Tammy Curtis, Publisher
He was staring at me through his owl like glasses as I sat in tears with my head on my truck’s steering wheel. His long gray, stringy hair and unkempt beard dripping with fresh tobacco juice increased my tear flow. I won’t lie, I was terrified.
I don’t know of what, but I was. Visions of every horror movie I ever watched culminated in my mind that second after my eyes met his. I was about 10 miles down a gravel road with no phone signal. I had a flat, and it was just me and him.
My stomach dropped and he politely said, “Can I help you dear?” I wasn’t sure where he even came from. His unkempt appearance, dirty overalls, moonshiners hat and pearl snap western shirt had me questioning what I had done to be put in this position. I was taking what I was told was the “quick route” back to the office after covering a funeral of a World War II veteran.
I quickly stated the obvious- “I have a flat,” and asked if he had a phone. “Not one of those little things, but I have one wired in my house,” he explained. At this very second I realized, it was me, him and God out here in the middle of nowhere, and I was at his mercy.
I trudged up the steep rocky driveway to his house, following him, wearing heels. He emitted the strong and familiar smells of tobacco and wood stove smoke. Quite honestly, I was imagining my quickly impending demise. But, I didn’t have a choice. I said a quick prayer and up the hill I went, ever so slowly, just like the aging man I was following. He seemed to have no reason to hurry. I did, I had a long hot day, I needed to get back to work, back home, to cook supper and a hundred other things racing through my to do list – with a flat tire not being one.
As we entered his modest home, he handed me the phone and offered me a drink. I declined. Still very uneasy, I called for help but it would be quite a while before they would arrive. I tried to make conversation, and commented on a few antique pieces in his home and was told they were very old and had been in his family as well as a sewing machine. It was only then that I wondered “What next?”
He was happy to answer that quickly as I followed his slow steady steps, unsure of where we were going and quite honestly, still on edge. “I want to show you something,” he said smiling. The man was slowly becoming less dangerous to me, but I never put my guard down. I had a bad experience with an old man on an interview once and it taught me to never underestimate the power of an aging man.
The crudely hung aging tarp served as a makeshift door to an old shed. This set my heart racing as we approached, but not in a good way. I remember Wrong Turn and other movies but, again, I was at his mercy. So, I followed him through the storage shed and out the back near a spring fed pond he explained was stocked with catfish he fed regularly.
He slowly walked up to an eight foot tall rose bush spilling over with thousands of red flowers, smiling. “Smell these,” he said as the fragrant bush permeated the air for yards around it. “This is what God does to show you he loves you,” he said. I had to fight back tears for stereotyping this poor old man who was helping me. Still not feeling 100 percent safe or putting my faith where it needed to be, we walked back through the shed, I initially feared, as he seemed to be excited to have my company.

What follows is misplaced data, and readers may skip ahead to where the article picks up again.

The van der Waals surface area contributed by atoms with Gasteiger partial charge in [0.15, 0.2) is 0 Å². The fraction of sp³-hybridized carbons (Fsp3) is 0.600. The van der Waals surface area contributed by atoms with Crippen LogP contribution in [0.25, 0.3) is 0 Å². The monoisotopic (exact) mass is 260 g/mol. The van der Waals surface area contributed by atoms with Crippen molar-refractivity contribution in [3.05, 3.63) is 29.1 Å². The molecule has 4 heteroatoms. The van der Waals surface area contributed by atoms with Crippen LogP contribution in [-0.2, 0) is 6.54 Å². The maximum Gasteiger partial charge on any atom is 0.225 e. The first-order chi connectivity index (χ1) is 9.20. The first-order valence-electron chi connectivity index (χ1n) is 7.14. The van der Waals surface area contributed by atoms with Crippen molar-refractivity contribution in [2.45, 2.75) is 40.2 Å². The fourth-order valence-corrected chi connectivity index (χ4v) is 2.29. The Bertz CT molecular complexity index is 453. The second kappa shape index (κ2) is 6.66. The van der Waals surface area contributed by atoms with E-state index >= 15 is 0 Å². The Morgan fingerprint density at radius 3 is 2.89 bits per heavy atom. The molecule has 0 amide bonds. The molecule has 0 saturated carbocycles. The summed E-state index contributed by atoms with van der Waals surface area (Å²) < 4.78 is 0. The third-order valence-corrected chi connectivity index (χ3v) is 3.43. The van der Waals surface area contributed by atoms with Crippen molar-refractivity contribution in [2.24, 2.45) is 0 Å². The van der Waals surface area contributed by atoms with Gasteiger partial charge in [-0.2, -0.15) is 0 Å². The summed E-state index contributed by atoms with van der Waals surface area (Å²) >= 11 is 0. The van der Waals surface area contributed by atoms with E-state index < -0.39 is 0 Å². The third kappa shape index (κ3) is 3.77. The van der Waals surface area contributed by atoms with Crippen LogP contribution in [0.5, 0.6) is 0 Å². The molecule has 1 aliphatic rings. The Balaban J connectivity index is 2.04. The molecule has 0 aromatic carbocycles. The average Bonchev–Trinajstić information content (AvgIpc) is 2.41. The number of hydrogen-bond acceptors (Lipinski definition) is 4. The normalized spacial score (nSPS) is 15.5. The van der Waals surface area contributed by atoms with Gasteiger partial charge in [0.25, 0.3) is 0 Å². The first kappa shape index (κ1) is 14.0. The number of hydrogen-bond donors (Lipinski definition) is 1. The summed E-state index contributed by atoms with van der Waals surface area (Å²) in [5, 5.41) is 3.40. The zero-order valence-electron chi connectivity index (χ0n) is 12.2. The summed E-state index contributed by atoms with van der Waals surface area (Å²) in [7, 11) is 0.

He told me of how his wife had been placed in a nursing home, forcing him to live alone. He showed me her beautiful flowers and explained with a certain sadness at the state of his property since her departure. He showed me several unique rocks he had picked up on his property and the welding projects he has done, including railing around the entire pond and an outdoor table and chairs. He spoke of his faith in God, but not humanity, and how Earth takes care of itself through its trees and plants. He told of how he only attended school through second grade. He seemed more intelligent in common areas than any college scholar.
The man seemed to be nearly sad as my help arrived. He bustled out to an old barn to find a bar to help with the tire removal. While we weren’t able to change the tire and had to come back for the truck, a friend arrived and gave me a ride. I continued to thank the fine man for his hospitality and help before I left.
On the long ride back, I felt shame, for thinking he was dangerous based on his non-traditional and unkempt appearance. It’s often been said God puts you exactly where you need to be. I was forced to slow down, or more accurately…stop, and focus just to smell the roses.
Had it not been for the flat, I can tell you, this is not a person I would have ever approached, talked to or got to know, based solely on his appearance.
Please always stop to smell the roses, regardless of whether they are in a beautiful garden or commingled with weeds. It is in those weeds that we often find real treasures. And a real treasure I found. I may have just been company for a while to him, but to me, he forced me to look at myself in a different light when I see people and to work harder on compassion and kindness to strangers.